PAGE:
In fact, this is exactly what diff and grep use to detect "binary" files. The following macro is included in diffs source code (src/io.c):

#define binary_file_p(buf, size) (memchr (buf, 0, size) != 0)
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Here, the memchr(const void *s, int c, size_t n) function is used to search the initial size bytes of the memory region starting at buf for the character 0. To speed this process up even more, typically only the first few bytes of the file are read into the buffer buf (e.g. 1024 bytes). To summarize, grep and diff use the following heuristic approach:

A file is very likely to be a "text file" if the first 1024 bytes of its content do not contain any NULL bytes.

Note that there are counterexamples where this fails. For example, even if unlikely, UTF-8-encoded text can legally contain NULL bytes. Conversely, some particular binary formats (like binary PGM) do not contain NULL bytes. This method will also typically classify UTF-16 and UTF-32 encoded text as "binary", as they encode common Latin-1 code points with NULL bytes:

▶ iconv -f UTF-8 -t UTF-16 message > message-utf16
▶ hexdump -C message-utf16 
00000000  ff fe 68 00 65 00 6c 00  6c 00 6f 00 20 00 3c d8  |..h.e.l.l.o. .<.|
00000010  0d df 0a 00                                       |....|
▶ grep . message-utf16                            
Binary file message-utf16 matches
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Nevertheless, this heuristic approach is very useful. I have written a small library in Rust which uses a slightly refined version of this method to quickly determine whether a given file contains "binary" or "text" data. It is used in my program bat to prevent "binary" files from being dumped to the terminal:

bat, detecting binary files


¹ Note that there are some encodings that write so-called byte order marks (BOM) at the beginning of a file to indicate the type of encoding. For example, the little-endian variant of UTF-32 uses ff fe 00 00. These BOMs would help with the second point because we would not need to decode the whole content of the file. Unfortunately, adding BOMs is optional and a lot of encodings do not specify one.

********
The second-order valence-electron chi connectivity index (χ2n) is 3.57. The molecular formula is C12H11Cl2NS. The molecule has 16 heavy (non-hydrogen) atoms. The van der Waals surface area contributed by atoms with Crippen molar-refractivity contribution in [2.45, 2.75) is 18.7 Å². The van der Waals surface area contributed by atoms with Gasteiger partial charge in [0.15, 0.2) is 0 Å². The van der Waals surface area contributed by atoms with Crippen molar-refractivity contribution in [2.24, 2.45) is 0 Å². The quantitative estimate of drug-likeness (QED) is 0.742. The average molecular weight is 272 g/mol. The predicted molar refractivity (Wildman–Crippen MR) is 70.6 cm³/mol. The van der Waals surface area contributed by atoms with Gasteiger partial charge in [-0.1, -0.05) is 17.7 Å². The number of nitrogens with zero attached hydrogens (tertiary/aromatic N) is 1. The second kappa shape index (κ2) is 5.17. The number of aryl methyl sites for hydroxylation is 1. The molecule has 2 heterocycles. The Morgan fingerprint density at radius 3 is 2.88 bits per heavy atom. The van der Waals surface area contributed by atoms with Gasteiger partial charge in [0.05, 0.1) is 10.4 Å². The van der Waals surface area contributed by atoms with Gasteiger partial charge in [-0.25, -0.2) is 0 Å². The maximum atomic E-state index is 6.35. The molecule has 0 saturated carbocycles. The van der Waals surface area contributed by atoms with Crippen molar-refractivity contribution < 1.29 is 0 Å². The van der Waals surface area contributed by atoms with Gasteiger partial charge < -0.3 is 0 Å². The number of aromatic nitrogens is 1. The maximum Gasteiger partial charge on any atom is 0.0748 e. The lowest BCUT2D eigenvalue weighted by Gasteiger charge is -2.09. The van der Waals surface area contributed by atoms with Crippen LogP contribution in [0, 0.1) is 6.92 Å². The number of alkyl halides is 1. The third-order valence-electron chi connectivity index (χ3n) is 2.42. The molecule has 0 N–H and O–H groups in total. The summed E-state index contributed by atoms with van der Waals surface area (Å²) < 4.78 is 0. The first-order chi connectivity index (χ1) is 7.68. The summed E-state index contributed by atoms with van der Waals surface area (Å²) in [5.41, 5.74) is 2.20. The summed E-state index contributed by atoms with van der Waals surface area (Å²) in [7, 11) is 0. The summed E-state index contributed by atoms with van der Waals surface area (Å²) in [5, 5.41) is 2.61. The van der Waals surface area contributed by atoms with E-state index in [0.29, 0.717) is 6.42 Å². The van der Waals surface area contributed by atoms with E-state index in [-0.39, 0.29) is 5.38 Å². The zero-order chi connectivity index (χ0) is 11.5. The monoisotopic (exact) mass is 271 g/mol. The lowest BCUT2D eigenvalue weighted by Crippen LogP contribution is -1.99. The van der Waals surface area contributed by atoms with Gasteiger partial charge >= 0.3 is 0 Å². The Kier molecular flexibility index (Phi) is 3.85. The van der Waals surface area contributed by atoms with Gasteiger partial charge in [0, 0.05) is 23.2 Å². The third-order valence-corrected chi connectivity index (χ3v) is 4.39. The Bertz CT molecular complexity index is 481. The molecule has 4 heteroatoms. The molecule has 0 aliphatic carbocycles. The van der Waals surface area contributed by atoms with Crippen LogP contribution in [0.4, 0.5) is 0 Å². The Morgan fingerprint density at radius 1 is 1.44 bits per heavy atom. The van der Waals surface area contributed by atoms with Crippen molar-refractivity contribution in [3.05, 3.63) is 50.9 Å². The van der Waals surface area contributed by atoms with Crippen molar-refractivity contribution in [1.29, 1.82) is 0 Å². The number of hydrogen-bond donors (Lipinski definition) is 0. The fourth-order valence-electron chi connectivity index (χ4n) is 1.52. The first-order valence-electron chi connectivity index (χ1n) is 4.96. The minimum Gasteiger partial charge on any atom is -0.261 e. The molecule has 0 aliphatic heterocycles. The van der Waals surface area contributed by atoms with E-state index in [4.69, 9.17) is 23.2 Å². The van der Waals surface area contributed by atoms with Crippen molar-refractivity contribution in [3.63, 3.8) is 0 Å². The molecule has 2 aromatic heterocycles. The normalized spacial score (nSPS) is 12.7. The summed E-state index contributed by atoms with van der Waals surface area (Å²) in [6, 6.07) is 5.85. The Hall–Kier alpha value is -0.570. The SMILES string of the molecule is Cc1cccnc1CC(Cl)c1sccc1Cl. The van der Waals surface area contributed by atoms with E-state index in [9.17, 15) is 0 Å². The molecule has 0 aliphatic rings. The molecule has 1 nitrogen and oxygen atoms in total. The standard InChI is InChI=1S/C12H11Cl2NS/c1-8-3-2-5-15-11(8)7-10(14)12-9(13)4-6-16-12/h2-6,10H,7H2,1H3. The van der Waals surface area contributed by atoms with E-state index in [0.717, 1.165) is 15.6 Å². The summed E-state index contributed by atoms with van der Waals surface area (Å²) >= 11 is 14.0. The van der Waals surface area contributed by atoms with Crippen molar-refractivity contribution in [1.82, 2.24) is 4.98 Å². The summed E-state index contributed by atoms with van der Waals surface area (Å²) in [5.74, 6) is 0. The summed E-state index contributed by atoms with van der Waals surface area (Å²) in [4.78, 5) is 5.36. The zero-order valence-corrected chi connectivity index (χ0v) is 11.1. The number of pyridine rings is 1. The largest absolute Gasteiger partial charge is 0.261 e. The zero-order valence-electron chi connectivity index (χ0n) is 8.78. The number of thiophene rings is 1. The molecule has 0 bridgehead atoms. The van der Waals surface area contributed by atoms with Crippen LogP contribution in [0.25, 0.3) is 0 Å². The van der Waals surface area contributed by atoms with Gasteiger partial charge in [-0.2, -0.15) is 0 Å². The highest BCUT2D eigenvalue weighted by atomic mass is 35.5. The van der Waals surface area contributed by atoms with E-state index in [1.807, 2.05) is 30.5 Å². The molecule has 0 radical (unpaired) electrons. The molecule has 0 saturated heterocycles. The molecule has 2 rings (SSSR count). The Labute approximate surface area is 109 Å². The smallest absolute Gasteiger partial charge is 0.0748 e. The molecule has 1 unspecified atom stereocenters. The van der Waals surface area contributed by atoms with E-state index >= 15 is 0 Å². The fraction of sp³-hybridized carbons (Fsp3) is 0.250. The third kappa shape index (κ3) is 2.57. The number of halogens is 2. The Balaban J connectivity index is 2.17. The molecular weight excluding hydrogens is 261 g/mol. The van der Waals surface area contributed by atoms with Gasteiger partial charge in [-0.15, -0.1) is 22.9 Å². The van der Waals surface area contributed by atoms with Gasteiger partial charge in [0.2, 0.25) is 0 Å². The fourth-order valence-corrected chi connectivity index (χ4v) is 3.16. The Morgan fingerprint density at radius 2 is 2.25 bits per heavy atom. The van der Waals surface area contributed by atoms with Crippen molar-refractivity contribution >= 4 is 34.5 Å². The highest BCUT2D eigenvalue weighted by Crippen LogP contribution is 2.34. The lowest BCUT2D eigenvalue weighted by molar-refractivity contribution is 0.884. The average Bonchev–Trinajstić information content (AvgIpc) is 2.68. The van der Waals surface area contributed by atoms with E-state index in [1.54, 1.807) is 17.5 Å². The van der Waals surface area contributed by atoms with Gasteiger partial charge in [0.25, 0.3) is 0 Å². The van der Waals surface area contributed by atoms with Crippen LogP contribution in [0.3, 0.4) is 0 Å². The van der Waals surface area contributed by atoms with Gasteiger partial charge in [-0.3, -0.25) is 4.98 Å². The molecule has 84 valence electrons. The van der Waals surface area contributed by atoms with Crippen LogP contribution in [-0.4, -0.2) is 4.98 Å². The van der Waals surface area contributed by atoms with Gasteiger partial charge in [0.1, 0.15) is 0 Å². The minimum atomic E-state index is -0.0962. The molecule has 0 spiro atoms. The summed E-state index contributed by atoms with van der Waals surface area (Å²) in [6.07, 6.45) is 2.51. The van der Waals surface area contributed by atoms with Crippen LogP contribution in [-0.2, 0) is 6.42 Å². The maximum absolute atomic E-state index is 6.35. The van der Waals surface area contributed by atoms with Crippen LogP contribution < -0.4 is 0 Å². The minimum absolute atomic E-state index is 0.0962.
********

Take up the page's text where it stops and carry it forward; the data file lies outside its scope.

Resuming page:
² 50 4e 47 is part of the magic number of the PNG format. Magic numbers are similar to BOMs and a lot of binary formats use magic numbers at the beginning of the file to signal their type. Using magic numbers to detect certain types of "binary" files is a method that is used by the file tool.

Top comments (7)

jones1618 profile image
Stephen Jones • Edited

It's a good, informative article but most people have no clue what a "Unicode code point" is. Instead, I'd make the following distinction:

  • A text file consists of plain, unformatted words, letters and punctuation intended to be readable by humans. In a text file, every 8- or 16-bit "code" corresponds with exactly one letter, number or punctuation mark.

  • A binary file consists of complex structured data meant primarily to be read by applications that translate those structures into something useful by humans (pictures, audio, video, richly formatted text, etc).

Still, I imagine that 99% of computer users these days (except developers) never deal with text files directly. Almost all content people care about live in binary files. The exceptions to that rule are some office documents in XML or RTF format that, while technically might be text documents, are so densely coded and packed with syntax that they might as well be considered binary.

sharkdp profile image
David Peter

Thank you for the feedback. See answers on Reddit:

theodesp profile image
Theofanis Despoudis

Its useful to analyse what similar libraries do to check if a file is binary

rhymes profile image
rhymes • Edited

Hi David, fantastic post and explanation!

BTW I absolutely love bat, I've aliased it to cat months ago :-D

sharkdp profile image
David Peter

Thank you, glad you liked it!

eldinphp profile image
Eldin Egrlić

Good post. So basically

text file is: 00 7A CA 8S 0F DE SO

binary file is : 00 01 00 01 00 10

and if a file contains more 00 than usual, it's considered binary :P

sharkdp profile image
David Peter

Good point. I have renamed the article. Thank you.